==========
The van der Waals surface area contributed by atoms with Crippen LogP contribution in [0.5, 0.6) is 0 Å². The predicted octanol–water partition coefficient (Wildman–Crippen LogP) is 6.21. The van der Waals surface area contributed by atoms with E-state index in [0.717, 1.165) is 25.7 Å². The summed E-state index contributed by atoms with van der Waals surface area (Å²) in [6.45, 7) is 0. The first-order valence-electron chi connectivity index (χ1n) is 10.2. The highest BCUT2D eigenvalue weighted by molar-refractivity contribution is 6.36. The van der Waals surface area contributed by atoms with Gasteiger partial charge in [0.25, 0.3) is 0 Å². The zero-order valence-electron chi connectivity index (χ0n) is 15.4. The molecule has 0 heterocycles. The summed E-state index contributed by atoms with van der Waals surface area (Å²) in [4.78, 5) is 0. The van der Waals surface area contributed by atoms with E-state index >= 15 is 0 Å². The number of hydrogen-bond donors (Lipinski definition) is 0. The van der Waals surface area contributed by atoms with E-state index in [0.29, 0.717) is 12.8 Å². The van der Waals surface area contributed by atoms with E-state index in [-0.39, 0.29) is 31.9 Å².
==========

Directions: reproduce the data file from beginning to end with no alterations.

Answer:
The van der Waals surface area contributed by atoms with Crippen LogP contribution in [0.5, 0.6) is 0 Å². The predicted octanol–water partition coefficient (Wildman–Crippen LogP) is 6.21. The van der Waals surface area contributed by atoms with E-state index in [0.717, 1.165) is 25.7 Å². The summed E-state index contributed by atoms with van der Waals surface area (Å²) in [6.45, 7) is 0. The first-order valence-electron chi connectivity index (χ1n) is 10.2. The highest BCUT2D eigenvalue weighted by molar-refractivity contribution is 6.36. The van der Waals surface area contributed by atoms with Gasteiger partial charge in [0.25, 0.3) is 0 Å². The zero-order valence-electron chi connectivity index (χ0n) is 15.4. The molecule has 0 heterocycles. The summed E-state index contributed by atoms with van der Waals surface area (Å²) in [4.78, 5) is 0. The van der Waals surface area contributed by atoms with E-state index >= 15 is 0 Å². The number of hydrogen-bond donors (Lipinski definition) is 0. The van der Waals surface area contributed by atoms with E-state index in [0.29, 0.717) is 12.8 Å². The van der Waals surface area contributed by atoms with E-state index in [-0.39, 0.29) is 31.9 Å².